Press Release - Leadership Conference on Civil Rights
LCCR Launches Yearlong Civil Rights Campaign
2004. Civil Rights. Rekindle the Dream to Revive Dr. King's Vision for America
For Immediate Release
Contact: Scott Simpson, 202.466.2061, email@example.com
January 15, 2004
Today, the Leadership Conference on Civil Rights (LCCR), the nation's oldest, largest, and most diverse civil and human rights coalition, launched a yearlong campaign,"2004. Civil Rights. Rekindle the Dream," to help revive Dr. Martin Luther King Jr.'s dream for America.
"Now more than ever, America needs to be reminded of the vision Dr. King laid out for the nation," said Wade Henderson, LCCR's executive director. "This year promises to be an important year for civil rights. The presidential and congressional elections this fall will have a profound impact on the civil rights of all Americans for decades. Dr. King would want all of us to commit ourselves to doing everything we can to rekindle his dream."
Among the activities making up the Rekindle the Dream campaign are:
- A kick-off project celebrating Dr. King's 75th birthday;
- Brown Today, an initiative commemorating the 50th anniversary of the Supreme Court's historic Brown vs. Board of Education decision;
- An anti-discrimination campaign observing the 40th anniversary of the Civil Rights Act of 1964;
- A major legislative initiative to restore civil rights protections weakened by recent Supreme Court decisions;
- A multi-state effort to implement the Help America Vote Act and help ensure a fair 2004 election;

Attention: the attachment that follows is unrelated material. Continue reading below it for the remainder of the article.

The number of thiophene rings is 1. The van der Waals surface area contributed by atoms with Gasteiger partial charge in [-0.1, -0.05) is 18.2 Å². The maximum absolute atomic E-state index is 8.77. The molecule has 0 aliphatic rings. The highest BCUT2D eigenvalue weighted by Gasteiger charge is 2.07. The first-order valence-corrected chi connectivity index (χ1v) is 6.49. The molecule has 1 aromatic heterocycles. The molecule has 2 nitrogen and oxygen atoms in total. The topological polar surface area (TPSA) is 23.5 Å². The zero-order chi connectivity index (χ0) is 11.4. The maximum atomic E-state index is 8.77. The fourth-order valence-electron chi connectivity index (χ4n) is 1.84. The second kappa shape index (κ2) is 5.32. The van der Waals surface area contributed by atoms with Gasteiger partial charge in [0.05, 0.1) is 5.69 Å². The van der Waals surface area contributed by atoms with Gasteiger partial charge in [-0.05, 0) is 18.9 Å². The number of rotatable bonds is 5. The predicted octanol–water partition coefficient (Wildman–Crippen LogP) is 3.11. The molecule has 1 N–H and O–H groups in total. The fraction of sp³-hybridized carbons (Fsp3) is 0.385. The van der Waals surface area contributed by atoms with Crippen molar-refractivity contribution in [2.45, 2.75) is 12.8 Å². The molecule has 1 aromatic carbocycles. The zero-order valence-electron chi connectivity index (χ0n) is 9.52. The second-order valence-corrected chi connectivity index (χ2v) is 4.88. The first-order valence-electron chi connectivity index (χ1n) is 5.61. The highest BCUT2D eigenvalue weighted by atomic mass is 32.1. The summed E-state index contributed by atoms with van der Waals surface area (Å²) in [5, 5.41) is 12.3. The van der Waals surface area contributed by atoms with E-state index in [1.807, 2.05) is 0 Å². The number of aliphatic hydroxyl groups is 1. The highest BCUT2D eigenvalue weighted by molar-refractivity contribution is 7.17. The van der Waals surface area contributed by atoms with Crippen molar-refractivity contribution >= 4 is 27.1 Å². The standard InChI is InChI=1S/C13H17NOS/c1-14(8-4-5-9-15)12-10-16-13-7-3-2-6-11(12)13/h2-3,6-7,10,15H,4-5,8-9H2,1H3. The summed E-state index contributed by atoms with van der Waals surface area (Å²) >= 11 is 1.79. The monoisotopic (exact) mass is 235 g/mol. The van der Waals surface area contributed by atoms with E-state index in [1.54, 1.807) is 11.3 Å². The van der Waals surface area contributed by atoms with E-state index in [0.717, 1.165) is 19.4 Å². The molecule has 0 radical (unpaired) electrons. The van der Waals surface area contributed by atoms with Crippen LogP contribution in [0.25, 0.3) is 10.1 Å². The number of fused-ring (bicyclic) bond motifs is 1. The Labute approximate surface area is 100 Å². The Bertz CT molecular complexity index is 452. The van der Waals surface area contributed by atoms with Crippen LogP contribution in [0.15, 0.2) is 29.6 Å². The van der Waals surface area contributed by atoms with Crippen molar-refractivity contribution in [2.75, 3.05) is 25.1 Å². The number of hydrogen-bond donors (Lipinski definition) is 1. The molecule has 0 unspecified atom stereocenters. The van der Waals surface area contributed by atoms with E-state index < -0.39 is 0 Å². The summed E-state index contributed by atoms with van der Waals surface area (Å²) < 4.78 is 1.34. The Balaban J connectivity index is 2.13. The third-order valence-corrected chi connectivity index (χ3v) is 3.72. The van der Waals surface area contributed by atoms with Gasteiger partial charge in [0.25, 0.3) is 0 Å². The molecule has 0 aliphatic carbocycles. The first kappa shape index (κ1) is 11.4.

- Voices of Civil Rights, a project collecting and preserving thousands of firsthand accounts of the civil rights movement as a living memorial to those who lived through that era;
- A convening assessing the affirmative action landscape one year after the Supreme Court's Grutter and Gratz decisions; and
- A special Hubert H. Humphrey Civil Rights Awards Gala on May 13th.
Henderson added, "As we debate issues of concern to the civil rights community, including election reform, education, welfare reauthorization, tax cuts, the budget, immigration, judicial appointments, criminal justice, overtime pay, media ownership, and bankruptcy reform, we urge the nation not to lose sight of Dr. King's legacy. His dream for America remains unfinished - but together, we can make it a reality."
The campaign's kick-off project, which launches on what would have been the civil rights leader's 75th birthday, includes an online essay contest celebrating Dr. King's life; an online petition drive requesting individuals running for office to refrain from using prejudice as a means of motivating people to vote; and a special online education section with commemorative events and activities and information about Dr. King's legacy. For more information, visit www.civilrights.org.